Today, Christy from Thriving Stem is sharing her Chicken Bone Science exploration with her kids, so I thought I’d share a recent Water Xylophone activity that Ella and I enjoyed, which blended music education and science experimentation in a fun and colourful way!
Rainbow Water Xylophone Experiment
While we have a full music corner in our daycare (complete with a drum set, keyboard, toddler piano, Montessori-inspired bells, boom whackers and more), I also think it can be a lot of fun to make our own music with everyday materials!
We’ve made popsicle stick harmonicas, drums out of recyclable containers, and DIY tambourines – but this water xylophone has to be the easiest homemade instrument yet!
This simple activity combines science, math, art and music! It’s great for toddlers, preschoolers and elementary-aged kids, and you can make it with materials you already have in the house.
We did this activity outside so any spills wouldn’t derail our fun. You can alternatively use a large but shallow plastic tote box to contain any spills.
Here is a free Scientific Method Printable for you to use when designing and leading science experiments with kids (including this water xylophone experiment). The process is simpler than it may seem – simply observing what they are seeing and using those observations to “guess” why something might be occurring is half of the process!
Check out our quick video on how to make your own water xylophone – plus see it in action as Ella shows how simple it is to play! (It’s so fun for me to see 9 year old purple-haired Ella playing it just as enthusiastically as she did when she was 3 and we first did this activity!)
Materials Needed for a Water Xylophone
To start off with, we assembled our materials:
- 6 repurposed baby food jars <– Can use mason jars. make sure that your jars are all the same size. A different experiment can be seeing how different jar sizes affect sound
- Blue, red, and yellow food colouring
- Measuring cup
- Xylophone striker <– we used our striker from our Glockenspiel which has survived over 6 years of regular daycare use
How to Make a Water Xylophone
Ella used the measuring cup to portion out varying amounts of water into each jar. We tried our best to ensure that each jar had slightly less water than the jar previous to it. This took a lot of evaluating and adjusting to get things exactly right.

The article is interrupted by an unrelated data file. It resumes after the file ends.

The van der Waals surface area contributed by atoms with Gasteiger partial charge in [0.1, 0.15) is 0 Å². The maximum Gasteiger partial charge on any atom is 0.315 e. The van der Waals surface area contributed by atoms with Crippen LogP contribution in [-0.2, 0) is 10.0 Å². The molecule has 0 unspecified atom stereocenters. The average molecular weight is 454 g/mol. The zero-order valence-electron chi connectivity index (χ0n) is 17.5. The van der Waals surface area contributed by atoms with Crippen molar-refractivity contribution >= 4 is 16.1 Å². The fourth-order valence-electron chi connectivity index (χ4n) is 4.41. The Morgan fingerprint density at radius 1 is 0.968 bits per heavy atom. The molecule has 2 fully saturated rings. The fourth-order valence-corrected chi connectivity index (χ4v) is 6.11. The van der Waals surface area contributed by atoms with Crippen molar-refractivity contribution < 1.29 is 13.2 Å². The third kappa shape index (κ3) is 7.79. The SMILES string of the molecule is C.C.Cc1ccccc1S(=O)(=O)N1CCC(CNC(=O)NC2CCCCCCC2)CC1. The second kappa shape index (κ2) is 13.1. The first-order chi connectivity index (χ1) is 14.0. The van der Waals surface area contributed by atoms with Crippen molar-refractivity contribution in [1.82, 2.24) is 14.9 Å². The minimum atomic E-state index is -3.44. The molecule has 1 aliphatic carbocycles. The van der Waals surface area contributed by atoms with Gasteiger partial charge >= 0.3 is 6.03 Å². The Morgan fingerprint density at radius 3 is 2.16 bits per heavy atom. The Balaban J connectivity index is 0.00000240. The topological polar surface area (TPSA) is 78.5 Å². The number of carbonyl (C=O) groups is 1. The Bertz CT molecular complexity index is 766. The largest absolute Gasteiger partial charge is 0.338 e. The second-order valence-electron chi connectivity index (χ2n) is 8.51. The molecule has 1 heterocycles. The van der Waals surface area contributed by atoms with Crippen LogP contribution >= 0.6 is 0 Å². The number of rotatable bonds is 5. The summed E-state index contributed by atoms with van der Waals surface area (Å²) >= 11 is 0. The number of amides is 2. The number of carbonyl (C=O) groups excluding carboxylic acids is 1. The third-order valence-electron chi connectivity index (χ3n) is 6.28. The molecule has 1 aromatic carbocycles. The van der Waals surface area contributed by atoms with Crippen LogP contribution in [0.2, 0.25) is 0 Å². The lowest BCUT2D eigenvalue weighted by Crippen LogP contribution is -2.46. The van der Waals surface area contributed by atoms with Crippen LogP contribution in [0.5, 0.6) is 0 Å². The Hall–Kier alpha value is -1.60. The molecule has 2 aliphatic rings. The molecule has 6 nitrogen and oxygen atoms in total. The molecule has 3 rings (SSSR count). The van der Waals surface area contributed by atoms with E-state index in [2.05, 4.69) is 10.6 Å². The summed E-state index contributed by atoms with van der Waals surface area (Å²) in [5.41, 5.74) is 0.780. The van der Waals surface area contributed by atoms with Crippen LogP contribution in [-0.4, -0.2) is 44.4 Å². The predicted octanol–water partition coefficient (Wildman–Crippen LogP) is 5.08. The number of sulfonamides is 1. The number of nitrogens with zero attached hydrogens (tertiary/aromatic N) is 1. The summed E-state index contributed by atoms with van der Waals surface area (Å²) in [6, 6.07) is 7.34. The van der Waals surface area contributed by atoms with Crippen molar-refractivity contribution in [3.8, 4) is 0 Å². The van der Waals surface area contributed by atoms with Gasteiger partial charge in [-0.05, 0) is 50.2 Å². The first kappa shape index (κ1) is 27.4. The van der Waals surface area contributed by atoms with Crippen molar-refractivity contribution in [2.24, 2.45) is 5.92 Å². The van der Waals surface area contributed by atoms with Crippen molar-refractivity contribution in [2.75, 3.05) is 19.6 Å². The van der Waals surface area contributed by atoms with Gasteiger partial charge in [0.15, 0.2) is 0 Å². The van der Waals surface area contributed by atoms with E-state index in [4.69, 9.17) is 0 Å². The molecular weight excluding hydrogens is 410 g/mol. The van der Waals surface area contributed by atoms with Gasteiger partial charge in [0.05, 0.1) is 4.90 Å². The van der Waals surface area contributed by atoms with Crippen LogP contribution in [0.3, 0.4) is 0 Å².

(The average baby food jar holds 4oz, so your increments should be close to: 1oz, 1.5 oz, 2oz, 2.5oz, 3oz, 3.5oz and 4oz – adjust based on the number of jars you are using.)
We could have stirred the dye to help it set faster, but we sat and enjoyed watching the dye slowly spread throughout each jar and change the entire water contents of each. This is a great opportunity to talk about pollution or how contamination occurs.
Next, I encouraged Ella to use her striker and play her “water xylophone” and she was pleasantly surprised to hear how each colour had it’s own distinct sound. She experimented quite a bit to see if the tones would stay consistent before putting forth some great hypotheses.
Of course, once we were done playing the water xylophone, Ella decided to mix the coloured water together and see how that effected both the colour and the tone of each jar.
I know some people might have a hard time with a child “ruining” the xylophone, but I try to keep the perspective that the whole point is experimenting and being engaged. If she had started mixing the colours before we got around to the xylophone experiment, I would have reminded her why we were setting up the xylophone and said “when you’re done with mixing, you can help me set up a new xylophone.” As long as she wasn’t being destructive (breaking the glass jars, etc) I would be completely fine with steering off course for a bit.
You can work through the printable Scientific Method throughout this activity. As an Amazon Associate and member of other affiliate programs, I earn from qualifying purchases.
(The average baby food jar holds 4oz, so your increments should be close to: 1oz, 1.5 oz, 2oz, 2.5oz, 3oz, 3.5oz and 4oz - adjust based on the number of jars you are using.)
You can work through the printable Scientific Method throughout this activity.
As an Amazon Associate and member of other affiliate programs, I earn from qualifying purchases.
In addition to linking up with Christy’s Kids Kitchen Chicken Science post, there are some wonderful Montessori bloggers sharing their Montessori Music posts today — be sure to check them out too, as part of our 12 Months of Montessori Learning: